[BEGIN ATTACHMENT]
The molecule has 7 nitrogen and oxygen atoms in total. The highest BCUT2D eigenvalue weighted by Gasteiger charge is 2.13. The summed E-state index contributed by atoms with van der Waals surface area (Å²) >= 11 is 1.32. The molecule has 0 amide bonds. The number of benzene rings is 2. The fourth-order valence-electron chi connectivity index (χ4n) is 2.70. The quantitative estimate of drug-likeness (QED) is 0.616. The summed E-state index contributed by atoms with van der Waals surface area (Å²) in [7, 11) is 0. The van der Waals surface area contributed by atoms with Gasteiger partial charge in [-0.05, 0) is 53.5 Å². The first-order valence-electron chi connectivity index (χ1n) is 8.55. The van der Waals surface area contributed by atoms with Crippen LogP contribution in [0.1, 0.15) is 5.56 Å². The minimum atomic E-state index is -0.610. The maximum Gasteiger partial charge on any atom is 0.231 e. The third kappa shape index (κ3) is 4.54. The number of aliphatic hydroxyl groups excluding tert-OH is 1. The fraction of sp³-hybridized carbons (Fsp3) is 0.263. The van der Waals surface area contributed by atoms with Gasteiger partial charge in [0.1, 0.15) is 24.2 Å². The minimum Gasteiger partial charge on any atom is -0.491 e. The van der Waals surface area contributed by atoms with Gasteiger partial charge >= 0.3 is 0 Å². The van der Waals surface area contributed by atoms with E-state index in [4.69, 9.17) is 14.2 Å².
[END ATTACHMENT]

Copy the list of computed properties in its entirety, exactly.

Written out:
The molecule has 7 nitrogen and oxygen atoms in total. The highest BCUT2D eigenvalue weighted by Gasteiger charge is 2.13. The summed E-state index contributed by atoms with van der Waals surface area (Å²) >= 11 is 1.32. The molecule has 0 amide bonds. The number of benzene rings is 2. The fourth-order valence-electron chi connectivity index (χ4n) is 2.70. The quantitative estimate of drug-likeness (QED) is 0.616. The summed E-state index contributed by atoms with van der Waals surface area (Å²) in [7, 11) is 0. The van der Waals surface area contributed by atoms with Gasteiger partial charge in [-0.05, 0) is 53.5 Å². The first-order valence-electron chi connectivity index (χ1n) is 8.55. The van der Waals surface area contributed by atoms with Crippen LogP contribution in [0.1, 0.15) is 5.56 Å². The minimum atomic E-state index is -0.610. The maximum Gasteiger partial charge on any atom is 0.231 e. The third kappa shape index (κ3) is 4.54. The number of aliphatic hydroxyl groups excluding tert-OH is 1. The fraction of sp³-hybridized carbons (Fsp3) is 0.263. The van der Waals surface area contributed by atoms with Gasteiger partial charge in [0.1, 0.15) is 24.2 Å². The minimum Gasteiger partial charge on any atom is -0.491 e. The van der Waals surface area contributed by atoms with Gasteiger partial charge >= 0.3 is 0 Å². The van der Waals surface area contributed by atoms with E-state index in [4.69, 9.17) is 14.2 Å².